This is an updated post that was originally posted July 19th, 2013.
I was working a bar shift at our cafe, PT’s at College Hill, when Jeff and Maritza told me that I would be taking my first farm trip. It was exciting, and I only had six weeks to prepare. As I began my research on Bolivia I began to realize this journey was going to be a study in contrasts. The geography and climate looked to serve as a perfect illustration of the extremes we would encounter on my inaugural trip to origin. In the Yungas Valley, between Caranavi and Coroico, we visited our Direct Trade partner farms. Even at the beginning of July (the middle of the Bolivian winter) the weather was moderate and I understand why it is such an ideal region for growing coffee. During the day the sun is strong, the air is not too dry, and the temperature is pleasant in the lower 80’s. At night, the humidity rises and temperature falls into the lower 60’s—perfect.
As we left the tropics of Coroico to travel up the Old Yungas Road to La Paz, the weather changed dramatically with every passing mile. I could see why the old “El Camino de la Muerta” was such an attraction to bicycling tourists. As we rode towards the capital we pulled over numerous times to let groups of gravity-assisted mountain bikers pass by as they coasted the descent of over 11,000 feet. Less than four hours later we came to the end of the road at La Cumbre Pass, just outside of La Paz. We stopped there to experience a gathering at the statue of Christ and watch the cholitas bury potatoes to freeze at the small, shallow lake. These potatoes are later sold in the famous market in La Paz. In a matter of a few hours we went from a rainforest to a mountain lake with freezing temperatures. This was also my first and only experience of altitude sickness. Although we had been in Bolivia for a week I was not prepared for the rarefied air of 15,000 feet (3 times the altitude of Denver), especially coming directly from Coroico at 3900 feet.
Once we were in La Paz it was time to take in the experience of the Bolivian capital. Just as anywhere else in the world the rural and urban lifestyles are quite different from each other. Still, deep in the heart of the city, there is a connection to the land around it. We walked through that famous weekend market, the largest open market I’ve ever seen. Here farmers, ranchers, and artisans bring their goods to sell to a population waiting for fresh and handmade goods. This is, after all, the country that rejected McDonald’s.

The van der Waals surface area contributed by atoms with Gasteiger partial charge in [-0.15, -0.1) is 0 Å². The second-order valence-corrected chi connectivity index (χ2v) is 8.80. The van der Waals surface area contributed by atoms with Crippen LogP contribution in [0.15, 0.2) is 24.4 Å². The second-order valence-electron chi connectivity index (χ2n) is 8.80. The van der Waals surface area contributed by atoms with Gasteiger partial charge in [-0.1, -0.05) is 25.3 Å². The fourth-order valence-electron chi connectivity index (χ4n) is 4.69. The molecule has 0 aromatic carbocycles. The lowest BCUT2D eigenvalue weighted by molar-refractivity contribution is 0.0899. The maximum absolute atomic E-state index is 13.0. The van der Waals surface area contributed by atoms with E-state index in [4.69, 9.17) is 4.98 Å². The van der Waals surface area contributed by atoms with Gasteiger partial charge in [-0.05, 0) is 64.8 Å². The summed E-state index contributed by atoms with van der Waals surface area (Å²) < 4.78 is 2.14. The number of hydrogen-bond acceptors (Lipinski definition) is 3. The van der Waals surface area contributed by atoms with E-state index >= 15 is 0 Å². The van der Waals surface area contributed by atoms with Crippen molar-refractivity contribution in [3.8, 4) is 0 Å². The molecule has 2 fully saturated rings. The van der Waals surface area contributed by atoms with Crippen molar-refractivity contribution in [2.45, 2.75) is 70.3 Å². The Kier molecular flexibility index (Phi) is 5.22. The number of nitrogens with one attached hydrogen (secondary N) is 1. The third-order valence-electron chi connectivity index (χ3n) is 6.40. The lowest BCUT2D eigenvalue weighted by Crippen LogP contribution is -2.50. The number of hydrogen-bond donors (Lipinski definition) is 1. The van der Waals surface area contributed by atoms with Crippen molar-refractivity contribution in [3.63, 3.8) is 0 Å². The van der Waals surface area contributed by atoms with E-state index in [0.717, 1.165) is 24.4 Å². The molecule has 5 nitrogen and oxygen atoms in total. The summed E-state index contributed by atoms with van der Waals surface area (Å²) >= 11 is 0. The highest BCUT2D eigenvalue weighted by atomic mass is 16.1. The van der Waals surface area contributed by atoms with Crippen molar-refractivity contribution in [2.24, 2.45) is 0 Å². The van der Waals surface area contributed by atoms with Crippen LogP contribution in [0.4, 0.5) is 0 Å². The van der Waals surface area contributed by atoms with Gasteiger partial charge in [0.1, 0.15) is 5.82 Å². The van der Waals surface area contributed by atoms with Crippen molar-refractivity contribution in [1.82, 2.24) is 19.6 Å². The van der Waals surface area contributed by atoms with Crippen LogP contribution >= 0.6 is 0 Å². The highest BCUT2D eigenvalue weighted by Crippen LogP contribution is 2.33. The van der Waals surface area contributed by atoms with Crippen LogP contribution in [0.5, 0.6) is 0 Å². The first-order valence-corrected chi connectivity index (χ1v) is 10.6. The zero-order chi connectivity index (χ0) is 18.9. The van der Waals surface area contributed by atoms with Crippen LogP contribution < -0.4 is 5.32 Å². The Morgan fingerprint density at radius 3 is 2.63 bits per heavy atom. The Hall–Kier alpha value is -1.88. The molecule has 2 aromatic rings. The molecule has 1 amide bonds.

The city also illustrated the economic and cultural divides that trouble Bolivia. With a majority-indigenous population recently electing the first indigenous president of Bolivia, there is still a struggle to gain representation. As we walked through one of the main plazas, we passed by a permanent tent city where protesters set up camp after making the 580 km march to save the TIPNIS, an ancestral home to many of the indigenous, from the construction of a large highway.
This demonstration of strength was echoed as we traveled up to El Alto to see the fighting cholitas with one of our 2013 Direct Trade partners, René Viadez of Finca Senda Salvaje. Here, women fight alongside men in a display of equality and self-confidence while wearing their traditional garb. We had the opportunity to talk to the Champion Belt holder, Jenifer Dos Caras. She, like the rest of the women fighters, is a true indigenous cholita. During the week she supports her family as a nurse at one of the local hospitals. On Sundays, she delights and riles the consistently sold out crowds as one of the Titans of the Ring’s favorite characters. At all times she is a proud mother.
Dos Caras, of course, means Two-Faced, and Jenifer told us that she enjoys the flexibility of being able to play both “Good” and “Evil” characters in the ring. She often hears from fans about how they are uplifted and inspired to see her perform as such a powerful figure in the fights. We adopted the name Dos Caras for our Bolivian coffees in honor of Jenifer and the strength the indigenous people of Bolivia she represents. It also reflects the many faces of the farmers who produce the coffees Bolivia we offer. During this trip, we were delighted by how many coffees scored well on our cupping table and while we couldn’t buy a large amount from all of them, we did want to bring back as many of them as we could. To make this possible, we decided to create Dos Caras as a way to offer each farmer’s coffee, with each one getting their turn in our roaster.
~ Autumn Eaken